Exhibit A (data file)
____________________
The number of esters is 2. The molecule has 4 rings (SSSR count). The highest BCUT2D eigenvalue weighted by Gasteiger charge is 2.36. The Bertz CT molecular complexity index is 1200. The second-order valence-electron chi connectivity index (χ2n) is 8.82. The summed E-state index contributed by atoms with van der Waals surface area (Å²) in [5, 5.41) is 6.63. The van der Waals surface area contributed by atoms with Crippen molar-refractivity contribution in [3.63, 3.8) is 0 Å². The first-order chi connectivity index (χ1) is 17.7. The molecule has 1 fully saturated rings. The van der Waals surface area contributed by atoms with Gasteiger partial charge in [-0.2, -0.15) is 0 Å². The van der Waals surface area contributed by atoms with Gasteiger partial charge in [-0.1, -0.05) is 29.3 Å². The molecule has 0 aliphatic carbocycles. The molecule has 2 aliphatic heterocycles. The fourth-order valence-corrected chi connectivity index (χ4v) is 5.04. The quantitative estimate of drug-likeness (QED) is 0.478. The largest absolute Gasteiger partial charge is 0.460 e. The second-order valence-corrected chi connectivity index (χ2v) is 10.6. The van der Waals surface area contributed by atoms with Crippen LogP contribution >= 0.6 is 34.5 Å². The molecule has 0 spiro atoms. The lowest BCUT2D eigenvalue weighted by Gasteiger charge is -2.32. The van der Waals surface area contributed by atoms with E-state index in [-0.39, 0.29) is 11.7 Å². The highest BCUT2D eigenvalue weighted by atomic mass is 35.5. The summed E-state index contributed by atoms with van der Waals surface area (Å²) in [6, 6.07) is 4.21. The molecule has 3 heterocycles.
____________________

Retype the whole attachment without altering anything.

The number of esters is 2. The molecule has 4 rings (SSSR count). The highest BCUT2D eigenvalue weighted by Gasteiger charge is 2.36. The Bertz CT molecular complexity index is 1200. The second-order valence-electron chi connectivity index (χ2n) is 8.82. The summed E-state index contributed by atoms with van der Waals surface area (Å²) in [5, 5.41) is 6.63. The van der Waals surface area contributed by atoms with Crippen molar-refractivity contribution in [3.63, 3.8) is 0 Å². The first-order chi connectivity index (χ1) is 17.7. The molecule has 1 fully saturated rings. The van der Waals surface area contributed by atoms with Gasteiger partial charge in [-0.2, -0.15) is 0 Å². The van der Waals surface area contributed by atoms with Gasteiger partial charge in [-0.1, -0.05) is 29.3 Å². The molecule has 0 aliphatic carbocycles. The molecule has 2 aliphatic heterocycles. The fourth-order valence-corrected chi connectivity index (χ4v) is 5.04. The quantitative estimate of drug-likeness (QED) is 0.478. The largest absolute Gasteiger partial charge is 0.460 e. The second-order valence-corrected chi connectivity index (χ2v) is 10.6. The van der Waals surface area contributed by atoms with Crippen LogP contribution >= 0.6 is 34.5 Å². The molecule has 0 spiro atoms. The lowest BCUT2D eigenvalue weighted by Gasteiger charge is -2.32. The van der Waals surface area contributed by atoms with E-state index in [-0.39, 0.29) is 11.7 Å². The highest BCUT2D eigenvalue weighted by atomic mass is 35.5. The summed E-state index contributed by atoms with van der Waals surface area (Å²) in [6, 6.07) is 4.21. The molecule has 3 heterocycles.